To ask the Secretary of State for Foreign and Commonwealth Affairs what is the current level of United Kingdom support for El Salvador.

British bilateral aid to El Salvador is running at about £40,000 to £50,000 a year. In addition, we contribute to European Community assistance: in 1988 our share was about £240,000. We also provided £300,000 recently in emergency aid—£100,000 through the International Committee of the Red Cross and £200,000 as our share of European Community emergency aid.

In view of those contributions, have the Government responded to the El Salvadorian Government's request that they should provide a specialist commission of inquiry to consider the killings of the six Jesuits, their cook and her daughter? If that commission reaches the conclusion that the Salvadorian military was responsible for this dastardly act, will the Government influence the United States Government to stop military aid to El Salvador forthwith?

The hon. Gentleman will be aware that we condemned the murder of the six Jesuit priests, their cook and her daughter and appealed for restraint on both sides. Resolving this problem is very much a political question and one for the Government of El Salvador as well as those in America concerned with the issue.

Should not the Government be commended for giving emergency assistance to El Salvador, particularly at a time when the democratically elected Government of that country are having to cope with insurgency, which is causing considerable difficulty to the civilian population?

I am grateful for what my hon. Friend has said. The Government's position is that the FMLN guerrillas should end their offensive and negotiate. For obvious reasons, we would not be able to add to United Kingdom personnel deployed in El Salvador, but we hope that the task that the Red Cross is undertaking will be facilitated, that the wounded will be evacuated, and that supplies to hospitals and the follow-up of those captured on both sides will now take place.

It is all very well expressing concern about the horrific murders of the six Jesuit priests, but does the Minister accept that she could have some effect by making British aid conditional on bringing the killers to justice, and on an improvement to human rights in El Salvador?

The hon. Gentleman is aware that I believe in human rights, wherever they may be at risk across the world. He will also know that humanitarian aid for those who are wounded and those who are without facilities such as medical facilities should not be conditional on such premises.

I welcome the aid that has been given to El Salvador, but should we not take into account those countries that are greater friends of the United Kingdom and especially, in west Africa, the small but very friendly country of Sierra Leone?

We send about 70 per cent. of our bilateral aid to the poorest 50 countries in the world. We help the country that my hon. Friend mentioned and we are doing better than other Organisation for Economic Co-operation and Development donors in that respect.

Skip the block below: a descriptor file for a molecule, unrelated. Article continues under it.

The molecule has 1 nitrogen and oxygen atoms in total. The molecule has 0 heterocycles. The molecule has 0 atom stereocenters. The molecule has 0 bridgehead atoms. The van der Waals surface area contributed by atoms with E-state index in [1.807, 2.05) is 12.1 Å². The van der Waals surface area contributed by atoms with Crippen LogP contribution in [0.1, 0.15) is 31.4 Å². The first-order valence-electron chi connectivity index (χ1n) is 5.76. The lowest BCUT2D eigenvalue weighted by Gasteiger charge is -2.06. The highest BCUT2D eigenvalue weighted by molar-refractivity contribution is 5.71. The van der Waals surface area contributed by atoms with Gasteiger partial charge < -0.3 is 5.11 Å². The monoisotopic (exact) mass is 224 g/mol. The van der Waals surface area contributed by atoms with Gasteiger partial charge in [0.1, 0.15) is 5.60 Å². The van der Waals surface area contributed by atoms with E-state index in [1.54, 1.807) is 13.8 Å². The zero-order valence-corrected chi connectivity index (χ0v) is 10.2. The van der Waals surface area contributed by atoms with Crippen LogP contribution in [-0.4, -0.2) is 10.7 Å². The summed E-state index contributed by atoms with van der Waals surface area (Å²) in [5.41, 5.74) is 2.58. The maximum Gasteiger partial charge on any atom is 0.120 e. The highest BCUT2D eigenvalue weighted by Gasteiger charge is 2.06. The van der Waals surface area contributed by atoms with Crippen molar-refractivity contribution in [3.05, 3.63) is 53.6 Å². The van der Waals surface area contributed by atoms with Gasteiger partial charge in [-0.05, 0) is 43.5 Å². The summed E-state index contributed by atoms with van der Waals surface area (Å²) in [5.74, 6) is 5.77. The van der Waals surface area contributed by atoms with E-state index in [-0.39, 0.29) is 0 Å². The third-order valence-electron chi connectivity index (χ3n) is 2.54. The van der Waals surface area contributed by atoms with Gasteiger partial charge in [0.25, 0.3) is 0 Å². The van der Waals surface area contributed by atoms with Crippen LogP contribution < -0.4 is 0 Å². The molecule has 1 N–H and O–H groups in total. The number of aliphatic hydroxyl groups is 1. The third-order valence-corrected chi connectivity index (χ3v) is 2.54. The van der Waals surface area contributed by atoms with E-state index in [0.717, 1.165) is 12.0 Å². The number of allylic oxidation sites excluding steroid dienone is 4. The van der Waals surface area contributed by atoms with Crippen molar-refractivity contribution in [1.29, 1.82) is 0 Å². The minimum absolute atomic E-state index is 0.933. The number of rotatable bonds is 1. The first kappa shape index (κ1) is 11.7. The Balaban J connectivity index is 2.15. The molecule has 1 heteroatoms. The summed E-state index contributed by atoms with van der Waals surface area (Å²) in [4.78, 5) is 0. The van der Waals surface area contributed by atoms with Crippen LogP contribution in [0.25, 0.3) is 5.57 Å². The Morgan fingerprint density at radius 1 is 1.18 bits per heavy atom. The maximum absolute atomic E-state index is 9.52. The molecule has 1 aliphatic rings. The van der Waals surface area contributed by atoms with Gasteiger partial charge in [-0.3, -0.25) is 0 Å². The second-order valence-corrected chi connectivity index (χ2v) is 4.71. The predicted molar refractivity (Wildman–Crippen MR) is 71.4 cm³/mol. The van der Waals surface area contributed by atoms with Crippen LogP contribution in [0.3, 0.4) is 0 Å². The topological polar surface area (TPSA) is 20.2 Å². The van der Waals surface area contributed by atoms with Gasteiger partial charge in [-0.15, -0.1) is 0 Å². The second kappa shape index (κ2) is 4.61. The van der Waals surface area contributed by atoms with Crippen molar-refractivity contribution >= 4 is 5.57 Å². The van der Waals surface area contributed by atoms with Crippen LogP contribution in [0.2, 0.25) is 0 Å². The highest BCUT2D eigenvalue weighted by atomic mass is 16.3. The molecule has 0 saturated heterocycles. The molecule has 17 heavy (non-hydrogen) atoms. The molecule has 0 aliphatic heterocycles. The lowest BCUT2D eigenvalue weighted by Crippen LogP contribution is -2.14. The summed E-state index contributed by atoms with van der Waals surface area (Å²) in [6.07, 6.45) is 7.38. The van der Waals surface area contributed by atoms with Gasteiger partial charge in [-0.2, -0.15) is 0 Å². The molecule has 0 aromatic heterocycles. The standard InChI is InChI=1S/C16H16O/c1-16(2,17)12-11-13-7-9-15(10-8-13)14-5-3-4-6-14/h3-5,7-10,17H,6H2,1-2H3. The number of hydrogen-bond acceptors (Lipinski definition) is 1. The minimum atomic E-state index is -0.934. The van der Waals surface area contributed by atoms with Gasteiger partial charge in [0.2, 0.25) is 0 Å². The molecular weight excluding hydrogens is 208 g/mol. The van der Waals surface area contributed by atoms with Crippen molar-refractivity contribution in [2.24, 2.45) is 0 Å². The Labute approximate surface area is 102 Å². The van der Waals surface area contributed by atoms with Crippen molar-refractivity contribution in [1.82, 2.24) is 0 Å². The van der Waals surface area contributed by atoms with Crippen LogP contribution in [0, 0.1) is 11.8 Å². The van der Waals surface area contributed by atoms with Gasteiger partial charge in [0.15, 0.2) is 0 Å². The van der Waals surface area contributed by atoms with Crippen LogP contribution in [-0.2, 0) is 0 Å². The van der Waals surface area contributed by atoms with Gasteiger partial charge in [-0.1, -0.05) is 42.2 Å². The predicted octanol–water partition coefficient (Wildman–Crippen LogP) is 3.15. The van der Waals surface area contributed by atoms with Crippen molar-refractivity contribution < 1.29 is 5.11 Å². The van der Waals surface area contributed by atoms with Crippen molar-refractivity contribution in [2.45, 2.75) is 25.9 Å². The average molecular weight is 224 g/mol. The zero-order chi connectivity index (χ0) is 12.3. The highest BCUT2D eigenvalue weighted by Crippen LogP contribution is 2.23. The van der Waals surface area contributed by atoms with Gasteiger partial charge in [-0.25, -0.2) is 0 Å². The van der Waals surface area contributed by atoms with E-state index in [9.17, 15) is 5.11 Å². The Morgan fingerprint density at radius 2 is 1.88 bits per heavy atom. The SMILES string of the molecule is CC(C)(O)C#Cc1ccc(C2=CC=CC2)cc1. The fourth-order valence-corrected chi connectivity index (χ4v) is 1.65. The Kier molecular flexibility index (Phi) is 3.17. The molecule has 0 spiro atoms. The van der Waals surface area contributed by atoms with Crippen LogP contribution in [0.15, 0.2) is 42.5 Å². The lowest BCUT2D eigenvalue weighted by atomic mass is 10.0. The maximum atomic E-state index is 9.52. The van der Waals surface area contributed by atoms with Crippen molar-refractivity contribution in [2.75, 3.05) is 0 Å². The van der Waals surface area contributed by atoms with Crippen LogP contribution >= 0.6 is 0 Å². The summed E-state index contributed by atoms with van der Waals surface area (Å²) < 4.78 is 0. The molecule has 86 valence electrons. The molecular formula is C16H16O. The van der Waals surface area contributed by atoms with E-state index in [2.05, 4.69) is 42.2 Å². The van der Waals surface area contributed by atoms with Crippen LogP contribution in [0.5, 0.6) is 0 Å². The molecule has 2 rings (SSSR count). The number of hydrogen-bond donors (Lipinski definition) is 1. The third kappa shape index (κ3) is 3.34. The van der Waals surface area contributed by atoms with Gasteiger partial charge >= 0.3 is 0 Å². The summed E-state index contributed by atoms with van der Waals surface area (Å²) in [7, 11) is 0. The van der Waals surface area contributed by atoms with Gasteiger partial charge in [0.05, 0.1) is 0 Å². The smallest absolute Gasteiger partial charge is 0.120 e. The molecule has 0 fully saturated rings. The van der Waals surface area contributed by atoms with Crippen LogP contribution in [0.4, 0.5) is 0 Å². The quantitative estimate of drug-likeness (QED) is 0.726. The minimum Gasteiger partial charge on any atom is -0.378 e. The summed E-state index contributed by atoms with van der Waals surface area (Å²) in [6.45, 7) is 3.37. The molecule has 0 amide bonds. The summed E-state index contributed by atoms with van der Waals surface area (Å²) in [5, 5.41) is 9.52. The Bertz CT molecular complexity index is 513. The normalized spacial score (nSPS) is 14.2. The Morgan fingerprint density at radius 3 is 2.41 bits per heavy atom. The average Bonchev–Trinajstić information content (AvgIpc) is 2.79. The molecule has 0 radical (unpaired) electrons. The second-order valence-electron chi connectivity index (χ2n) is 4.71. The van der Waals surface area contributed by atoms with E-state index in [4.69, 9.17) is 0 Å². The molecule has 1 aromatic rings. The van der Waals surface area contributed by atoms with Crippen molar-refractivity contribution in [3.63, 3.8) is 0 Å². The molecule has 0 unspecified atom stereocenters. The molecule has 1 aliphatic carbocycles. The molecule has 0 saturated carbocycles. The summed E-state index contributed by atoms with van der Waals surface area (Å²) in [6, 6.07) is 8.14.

Hungary

111.

To ask the Secretary of State for Foreign and Commonwealth Affairs what economic aid is currently given to Hungary.

My right hon. Friend the Member for Huntingdon (Mr. Major) announced assistance of £25 million over five years for Hungary in October. The programme now being planned gets under way substantively next April.

I am grateful to the Minister for that comprehensive reply. Does the Minister envisage neighbouring countries within the eastern bloc applying to Britain for further financial aid? What plan does she have in mind if they do?

The hon. Gentleman may be right. Countries other than Poland and Hungary may in due time want assistance from western European countries. However, it is not solely Britain which should give that assistance. Discussions with the International Monetary Fund and the World Bank are taking place in Washington. We are aware of the needs developing in eastern Europe as it moves towards democracy, which we hope will happen with all speed.

Horn Of Africa And Ethiopia

The following questions stood on the Order Paper:

107.

To ask the Secretary of State for Foreign and Commonwealth Affairs what plans he has to discuss the situation in the Horn of Africa with other Governments and non-governmental organisations.

113.

To ask the Secretary of State for Foreign and Commonwealth Affairs, in the light of reports of famine in rebel-held areas of Ethiopia, how Her Majesty's Government will ensure that food supplies they provide will get through to those who need them.

Discussions with other Governments and non-governmental organisations are continuing. First, I will explain the actions which have already been taken.

As the House is aware, well over 3 million people are threatened by famine in northern Ethiopia. It is estimated that about 600,000 tonnes of food aid will be needed, especially in the early months of next year. The House also knows that this appalling problem is the result of crop failure, worsened by the continuing civil war.

The Overseas Development Administration constantly monitors the food situation in Ethiopia. On 31 August I discussed our deep concern with non-governmental organisation and then on 26 October with the Save the Children Fund, by which date it was clear that famine would result from the lack of September rains. I had already announced in August 6,850 tonnes of food aid for Eritrea.